In aviation, we typically reserve discussions of transition training for those occasions when we’re moving up into a faster, more powerful or complex aircraft. But does stepping “down” mean that you don’t need additional training? Nope. A new aircraft is a new aircraft, even if the engine’s horsepower is relatively low or the panel simpler.
To safely transition into flying a new aircraft, find an experienced instructor—not just one who promises to read the aircraft manual before the flight and has no actual time at the controls. It may take a little digging to find a qualified CFI, but the search will be worth it in the value of experience you gain.
Consider the concept of stepping “down” into a light sport weight-shift controlled aircraft. Light sport aircraft could be a good choice for your club. Generally, they take fewer hours to learn how to fly and cost less to operate. With fewer moving parts and slower airspeed, how different or difficult could weight shift flying be?
When we put words like “light sport” on an airplane, it can alter our perception of that aircraft’s ability to challenge our piloting and decision-making skills. Surely a designation like that and a lower hour requirement to learn how to fly it means that it is easy to manipulate, right? Not necessarily, and sometimes your previous experience can make transitioning to an “easy” aircraft more difficult.
With any new aircraft comes the potential for a negative transfer of learning. A negative transfer of learning occurs when some skill you’ve learned before impedes or hinders your ability to learn something new. In airplanes this could be anything from having difficulty learning a new GPS or reaching towards the wrong spot for a flap lever, to inputting incorrect controls.
The FAA defines weight shift control (WSC) as a “powered aircraft with a framed pivoting wing and a fuselage controllable only in pitch and roll by the pilot’s ability to change the aircraft’s center of gravity with respect to the wing. Flight control of the aircraft depends on the wing’s ability to deform flexibly rather than on the use of control surfaces.”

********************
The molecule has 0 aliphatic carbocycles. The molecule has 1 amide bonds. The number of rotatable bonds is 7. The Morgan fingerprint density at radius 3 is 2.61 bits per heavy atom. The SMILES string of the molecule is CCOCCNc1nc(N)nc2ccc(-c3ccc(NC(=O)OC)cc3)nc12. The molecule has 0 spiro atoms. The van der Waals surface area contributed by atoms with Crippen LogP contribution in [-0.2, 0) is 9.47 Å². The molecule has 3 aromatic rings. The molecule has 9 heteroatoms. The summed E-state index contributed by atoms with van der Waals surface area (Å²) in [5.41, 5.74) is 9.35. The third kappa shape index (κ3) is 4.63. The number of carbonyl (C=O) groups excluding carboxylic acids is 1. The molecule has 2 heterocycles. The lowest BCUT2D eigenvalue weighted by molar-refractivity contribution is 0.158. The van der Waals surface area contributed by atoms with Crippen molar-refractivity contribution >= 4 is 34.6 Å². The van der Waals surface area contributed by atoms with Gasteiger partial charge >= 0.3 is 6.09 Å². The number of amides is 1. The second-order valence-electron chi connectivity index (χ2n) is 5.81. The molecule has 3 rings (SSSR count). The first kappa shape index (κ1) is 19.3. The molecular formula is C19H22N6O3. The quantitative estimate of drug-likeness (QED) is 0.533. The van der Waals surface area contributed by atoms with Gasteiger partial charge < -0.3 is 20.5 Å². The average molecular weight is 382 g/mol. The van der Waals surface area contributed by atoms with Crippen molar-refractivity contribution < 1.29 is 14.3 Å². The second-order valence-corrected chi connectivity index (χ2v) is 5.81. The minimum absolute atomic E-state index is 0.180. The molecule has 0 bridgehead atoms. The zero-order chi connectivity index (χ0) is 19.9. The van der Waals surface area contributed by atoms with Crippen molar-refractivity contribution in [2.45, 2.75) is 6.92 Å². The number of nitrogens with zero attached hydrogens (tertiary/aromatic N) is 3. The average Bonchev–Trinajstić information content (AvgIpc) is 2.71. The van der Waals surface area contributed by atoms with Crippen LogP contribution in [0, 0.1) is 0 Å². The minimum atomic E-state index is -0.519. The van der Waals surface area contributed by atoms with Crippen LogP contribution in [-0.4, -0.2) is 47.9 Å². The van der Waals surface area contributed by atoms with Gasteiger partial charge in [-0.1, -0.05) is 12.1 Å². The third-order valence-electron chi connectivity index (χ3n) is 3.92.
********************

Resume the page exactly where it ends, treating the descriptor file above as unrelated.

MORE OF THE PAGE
WSC aircraft are manipulated similarly to Orville and Wilbur’s warped wing design on the Wright Flyer. So, what does that mean? In the case of WSC, when you push forward (or “down” as we fixed wing pilots have come to think of it) you will actually pitch the nose of the aircraft up. Pulling towards you (or aft, or back) means you will pitch the nose down. Even with experience in many different aircraft, our traditional fixed wing control inputs would be a hard thing to unlearn—and a critical skill to develop for operations close to the ground like takeoff and landing.
Transitioning to something new doesn’t have to be as dramatic as first thought. You may already think that if you can fly a Cessna 182 you might not need instruction to fly a 150…but what if you mistake your airspeeds in the pattern, or get into a situation where you need horsepower that isn’t available? An hour or two of instruction couldn’t hurt, and you don’t have to wait for your next flight review to seek out dual received. Approach every new aircraft with humility and respect—even the simplest design can ruin your day if you aren’t paying attention.
To learn more about light sport aircraft go here: https://www.aopa.org/advocacy/advocacy-briefs/frequently-asked-questions-about-sport-pilot